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Whitmer, Becerra push IVF, abortion rights

U.S. Health and Human Services Secretary Xavier Becerra and Governor Gretchen Whitmer at a reproductive rights roundtable at a community center in Farmington Hills.
Rick Pluta
U.S. Health and Human Services Secretary Xavier Becerra and Governor Gretchen Whitmer at a reproductive rights roundtable at a community center in Farmington Hills.

Governor Gretchen Whitmer was joined by U.S. Health and Human Services Secretary Xavier Becerra to warn that the stakes in the November elections include reproductive rights adopted two years ago by voters.

Whitmer and Becerra were joined by local officials and reproductive rights advocates at a Thursday event at a Farmington Hills community center.

Governor Gretchen Whitmer has become a national figure in the abortion debate since Michigan added a reproductive rights amendment to the state constitution in the same 2022 election where she coasted into a second term. Democrats also won full control of the Legislature and used their majorities to repeal many abortion restrictions on the lawbooks.

Whitmer said all of that is at risk if President Joe Biden loses his reelection bid to former President Donald Trump.

“If there was a President who says they’re going to sign an abortion ban and one gets to their desk, everything we’ve done in Michigan goes away,” she said. “That’s real.”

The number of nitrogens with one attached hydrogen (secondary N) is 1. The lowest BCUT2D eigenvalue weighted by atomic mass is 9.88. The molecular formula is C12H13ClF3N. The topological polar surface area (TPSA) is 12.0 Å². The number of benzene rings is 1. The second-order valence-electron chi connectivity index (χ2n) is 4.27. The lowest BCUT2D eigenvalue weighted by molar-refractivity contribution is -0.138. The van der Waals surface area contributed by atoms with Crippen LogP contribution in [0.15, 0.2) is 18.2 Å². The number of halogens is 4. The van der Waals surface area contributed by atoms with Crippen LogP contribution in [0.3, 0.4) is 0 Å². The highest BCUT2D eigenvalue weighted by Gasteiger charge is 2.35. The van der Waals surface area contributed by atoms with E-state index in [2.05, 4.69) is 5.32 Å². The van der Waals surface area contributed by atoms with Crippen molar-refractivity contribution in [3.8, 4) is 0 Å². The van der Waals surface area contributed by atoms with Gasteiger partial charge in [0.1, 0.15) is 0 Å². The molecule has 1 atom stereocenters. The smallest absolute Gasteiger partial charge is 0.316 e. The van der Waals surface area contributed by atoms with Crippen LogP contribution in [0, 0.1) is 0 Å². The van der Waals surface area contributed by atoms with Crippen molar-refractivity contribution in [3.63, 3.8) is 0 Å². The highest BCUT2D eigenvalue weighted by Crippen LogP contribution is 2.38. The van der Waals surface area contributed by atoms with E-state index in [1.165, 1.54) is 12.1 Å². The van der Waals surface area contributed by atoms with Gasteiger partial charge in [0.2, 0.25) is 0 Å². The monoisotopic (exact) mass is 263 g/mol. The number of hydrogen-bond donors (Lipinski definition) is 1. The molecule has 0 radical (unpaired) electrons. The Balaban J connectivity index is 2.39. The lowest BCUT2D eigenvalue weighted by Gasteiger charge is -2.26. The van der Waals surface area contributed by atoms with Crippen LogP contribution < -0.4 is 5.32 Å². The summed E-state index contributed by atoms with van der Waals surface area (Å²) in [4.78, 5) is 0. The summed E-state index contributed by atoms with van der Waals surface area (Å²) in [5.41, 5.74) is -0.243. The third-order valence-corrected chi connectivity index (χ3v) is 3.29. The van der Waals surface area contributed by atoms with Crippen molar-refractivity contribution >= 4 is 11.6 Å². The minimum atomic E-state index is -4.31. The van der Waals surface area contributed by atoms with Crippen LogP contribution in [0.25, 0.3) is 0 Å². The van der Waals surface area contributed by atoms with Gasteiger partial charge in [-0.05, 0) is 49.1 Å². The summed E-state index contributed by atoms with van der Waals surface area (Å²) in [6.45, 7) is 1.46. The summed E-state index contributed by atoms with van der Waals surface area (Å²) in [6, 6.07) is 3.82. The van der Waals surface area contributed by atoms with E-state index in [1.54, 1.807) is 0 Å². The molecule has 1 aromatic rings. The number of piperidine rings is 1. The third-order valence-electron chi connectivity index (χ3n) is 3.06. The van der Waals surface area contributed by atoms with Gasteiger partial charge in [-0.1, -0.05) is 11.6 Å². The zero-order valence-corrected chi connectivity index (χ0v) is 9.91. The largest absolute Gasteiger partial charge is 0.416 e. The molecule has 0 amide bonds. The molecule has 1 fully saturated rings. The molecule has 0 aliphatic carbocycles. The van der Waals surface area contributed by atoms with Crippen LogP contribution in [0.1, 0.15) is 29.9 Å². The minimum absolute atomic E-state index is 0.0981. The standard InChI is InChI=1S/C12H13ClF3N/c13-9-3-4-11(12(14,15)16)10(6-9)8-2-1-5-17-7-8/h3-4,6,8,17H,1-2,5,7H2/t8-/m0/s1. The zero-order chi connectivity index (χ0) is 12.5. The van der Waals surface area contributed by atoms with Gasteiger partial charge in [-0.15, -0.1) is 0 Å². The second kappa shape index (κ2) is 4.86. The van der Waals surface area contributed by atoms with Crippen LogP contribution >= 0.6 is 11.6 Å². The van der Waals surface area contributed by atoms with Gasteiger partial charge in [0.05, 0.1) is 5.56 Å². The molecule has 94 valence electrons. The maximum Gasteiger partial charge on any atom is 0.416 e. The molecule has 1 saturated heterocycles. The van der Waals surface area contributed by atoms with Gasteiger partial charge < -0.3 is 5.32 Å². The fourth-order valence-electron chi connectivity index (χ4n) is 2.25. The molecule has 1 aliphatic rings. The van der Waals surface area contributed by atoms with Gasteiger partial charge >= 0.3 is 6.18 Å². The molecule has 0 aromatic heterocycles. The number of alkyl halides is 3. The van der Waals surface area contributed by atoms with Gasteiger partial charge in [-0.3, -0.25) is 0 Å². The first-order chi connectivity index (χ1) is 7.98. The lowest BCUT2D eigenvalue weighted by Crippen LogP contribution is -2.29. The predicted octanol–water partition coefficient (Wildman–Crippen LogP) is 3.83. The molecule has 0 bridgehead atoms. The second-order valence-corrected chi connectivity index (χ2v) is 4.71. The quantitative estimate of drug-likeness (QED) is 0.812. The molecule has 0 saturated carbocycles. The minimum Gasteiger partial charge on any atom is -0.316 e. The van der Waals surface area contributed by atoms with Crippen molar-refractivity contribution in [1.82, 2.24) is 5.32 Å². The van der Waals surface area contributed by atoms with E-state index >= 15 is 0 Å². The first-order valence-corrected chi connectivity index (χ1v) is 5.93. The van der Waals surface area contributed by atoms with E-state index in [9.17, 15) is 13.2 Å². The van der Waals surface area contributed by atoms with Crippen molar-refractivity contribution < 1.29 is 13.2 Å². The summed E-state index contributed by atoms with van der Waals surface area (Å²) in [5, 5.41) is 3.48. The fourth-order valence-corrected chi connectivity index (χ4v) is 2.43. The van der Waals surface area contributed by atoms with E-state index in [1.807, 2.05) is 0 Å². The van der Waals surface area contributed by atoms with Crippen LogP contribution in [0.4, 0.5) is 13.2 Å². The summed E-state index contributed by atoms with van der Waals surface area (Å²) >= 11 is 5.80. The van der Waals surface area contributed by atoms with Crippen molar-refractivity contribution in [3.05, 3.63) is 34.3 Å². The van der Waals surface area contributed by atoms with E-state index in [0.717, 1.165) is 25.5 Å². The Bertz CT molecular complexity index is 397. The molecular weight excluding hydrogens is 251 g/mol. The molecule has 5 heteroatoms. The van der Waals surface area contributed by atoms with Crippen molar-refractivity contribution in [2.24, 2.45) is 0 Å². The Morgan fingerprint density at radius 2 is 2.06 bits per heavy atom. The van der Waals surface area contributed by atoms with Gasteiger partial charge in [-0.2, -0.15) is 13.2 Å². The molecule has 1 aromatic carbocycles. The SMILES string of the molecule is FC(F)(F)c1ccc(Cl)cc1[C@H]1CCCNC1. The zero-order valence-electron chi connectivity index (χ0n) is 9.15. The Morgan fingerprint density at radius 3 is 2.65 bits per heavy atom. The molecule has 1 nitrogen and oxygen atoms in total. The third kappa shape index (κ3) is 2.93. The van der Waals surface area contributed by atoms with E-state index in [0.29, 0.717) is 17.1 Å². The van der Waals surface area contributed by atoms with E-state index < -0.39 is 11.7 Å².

Whitmer was joined at the event by Biden administration Health and Human Services Secretary Xavier Becerra. He said Michigan’s lifting of abortion restrictions is an example to be followed, but the nation should not have a patchwork of abortion rights that vary from state to state.

“There’s no reason why any Americans should lose rights at night and go to another state in the day and have those rights,” he said. “This should not be about a tale of two cities. This is one America.”

While Becerra’s Michigan swing was an official visit and not a campaign event, the Biden reelection effort has been heavily working the state where polls show the president’s campaign is struggling. The Trump campaign announced Thursday the former president will visit west Michigan next week.

Tuesday’s event focused largely on in vitro fertilization and the necessity of the availability of abortion in cases of high-risk pregnancies. Whitmer is getting ready to sign legislation soon to repeal Michigan’s long-standing ban on paid surrogacy contracts.

Abortion rights groups are pressing for repealing the state’s parental rights abortion law, but Whitmer said she is more focused on protecting recent gains.

When asked, Whitmer said she made repealing the law that requires minors to get the consent of a parent or a bypass order from a judge to get an abortion an early priority, but it was never taken up by the Legislature.

“It didn’t all make it to my desk,” she said. “I don’t believe that we’re going to see any more strides on that front.”

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Rick Pluta is the managing editor for the Michigan Public Radio Network.
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